Re: Is the NVDA Commands Quick Reference available in some searchable document format? (e.g. PDF, docx)
I've been following this thread back from when it started out astoggle quoted messageShow quoted text
the very intelligent question of "What is an Object?"
This discussion is in English. The only other language
that I speak any of at all is Spanish and what we appear to be
talking about is nothing less than how the human brain processes
We humans tend to try to simplify ideas to wrap our minds
around a particular concept so we come up with an expression as a container
for that whole idea such as fire or disease prevention, both
concepts contain huge numbers of actions and smaller-scope ideas
which, all together, constitute the big concept of disease
prevention or fire prevention.
Thanks to all who contributed to this thread or these
threads because the concept of what classifies as an object is
very important but difficult to simply answer other than to think of
it as a container or box that could be of any size which holds
anything from one instruction to a whole series of programs or
In the unix operating system, one of the strangest feelings
I ever had was to learn that the unix kernel is one giant program
or object without which nothing else works.
The same is true with Windows or any other operating
system that comes to mind.
The world is an object so is a light switch but the scope
of the light switch as a pair of contacts that make or break the
circuit is easy to understand while the whole world will never
totally be understood by any one person. When the contacts in
the light switch corrode such that even though they appear to be
touching, a small layer of oxide keeps them electrically apart,
we have an unanticipated factor in this simple object that only a
person familiar with how light switches die feels comfortable and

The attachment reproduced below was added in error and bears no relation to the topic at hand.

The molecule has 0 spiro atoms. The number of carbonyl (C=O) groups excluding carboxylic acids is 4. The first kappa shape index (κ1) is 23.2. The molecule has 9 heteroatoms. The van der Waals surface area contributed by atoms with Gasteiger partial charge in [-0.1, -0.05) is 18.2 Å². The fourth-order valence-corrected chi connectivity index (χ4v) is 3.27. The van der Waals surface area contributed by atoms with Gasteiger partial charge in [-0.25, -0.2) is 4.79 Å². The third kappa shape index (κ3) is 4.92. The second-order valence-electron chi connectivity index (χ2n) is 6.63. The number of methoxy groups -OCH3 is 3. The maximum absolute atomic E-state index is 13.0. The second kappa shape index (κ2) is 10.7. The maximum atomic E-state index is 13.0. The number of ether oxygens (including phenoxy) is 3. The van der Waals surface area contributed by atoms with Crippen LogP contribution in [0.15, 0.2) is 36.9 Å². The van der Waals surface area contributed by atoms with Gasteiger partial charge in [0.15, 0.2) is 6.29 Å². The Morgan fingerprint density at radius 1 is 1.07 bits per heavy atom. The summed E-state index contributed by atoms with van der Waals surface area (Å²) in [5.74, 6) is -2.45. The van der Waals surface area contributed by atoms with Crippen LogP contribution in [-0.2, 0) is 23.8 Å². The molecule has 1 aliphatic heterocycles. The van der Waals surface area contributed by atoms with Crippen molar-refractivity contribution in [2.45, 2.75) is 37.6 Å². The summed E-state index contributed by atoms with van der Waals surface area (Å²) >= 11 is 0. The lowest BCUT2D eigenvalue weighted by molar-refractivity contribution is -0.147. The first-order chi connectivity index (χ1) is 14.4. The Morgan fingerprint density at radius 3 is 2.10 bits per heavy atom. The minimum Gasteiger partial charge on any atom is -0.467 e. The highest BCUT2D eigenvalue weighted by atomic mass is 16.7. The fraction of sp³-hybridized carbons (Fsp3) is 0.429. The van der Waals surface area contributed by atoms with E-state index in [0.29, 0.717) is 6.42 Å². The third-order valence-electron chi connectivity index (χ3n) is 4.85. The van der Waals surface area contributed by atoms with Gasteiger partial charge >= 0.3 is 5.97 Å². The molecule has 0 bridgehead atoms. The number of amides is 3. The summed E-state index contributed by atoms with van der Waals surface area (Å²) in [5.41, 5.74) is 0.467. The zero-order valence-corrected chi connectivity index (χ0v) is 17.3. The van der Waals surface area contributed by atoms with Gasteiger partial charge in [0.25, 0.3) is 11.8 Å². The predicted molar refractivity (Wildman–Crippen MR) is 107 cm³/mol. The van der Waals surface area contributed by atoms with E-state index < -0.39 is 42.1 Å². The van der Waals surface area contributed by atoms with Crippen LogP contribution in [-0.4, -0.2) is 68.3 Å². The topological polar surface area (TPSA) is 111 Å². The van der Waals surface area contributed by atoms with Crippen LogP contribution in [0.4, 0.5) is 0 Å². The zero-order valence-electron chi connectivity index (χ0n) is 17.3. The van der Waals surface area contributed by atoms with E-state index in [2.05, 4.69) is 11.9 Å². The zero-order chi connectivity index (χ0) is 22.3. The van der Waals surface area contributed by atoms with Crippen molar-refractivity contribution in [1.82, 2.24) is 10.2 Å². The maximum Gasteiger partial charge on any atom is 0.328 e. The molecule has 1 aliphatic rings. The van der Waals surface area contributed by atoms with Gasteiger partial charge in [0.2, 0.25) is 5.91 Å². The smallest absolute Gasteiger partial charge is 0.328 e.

others just scratch their heads.
Another suggestion for making something searchable is to
save it as ASCII text. It's a clunky old format but I wish more
emails and manuals existed in ASCII text because, while operating
systems, computers and the objects they use to process everything
come and go, plain text is the one common denominator. Even
there, nothing is fool-proof because one might know there is an
expression such as "stochastic resonance" in the document one is
searching but stochastic happens to be on one line and resonance
is the first word of the next line so, if your search engine is
too elementary, it will blow right by the object of your search
and you'll miss it. I can't count the number of times I have
looked for information in documents and not found it because of
spelling errors on my part, spelling errors on the part of the
person writing the document or formatting-related issues that
appeared to obscure the expression when it was there in plain
text all the time, just rearranged slightly . When we search for
some expression, we may deal with regular expressions which are
more objects that break text in to classifications such as
numbers, letters and white space.
"Brian Vogel" <email@example.com> writes:
Thank you gentlemen. Both of those are useful workarounds.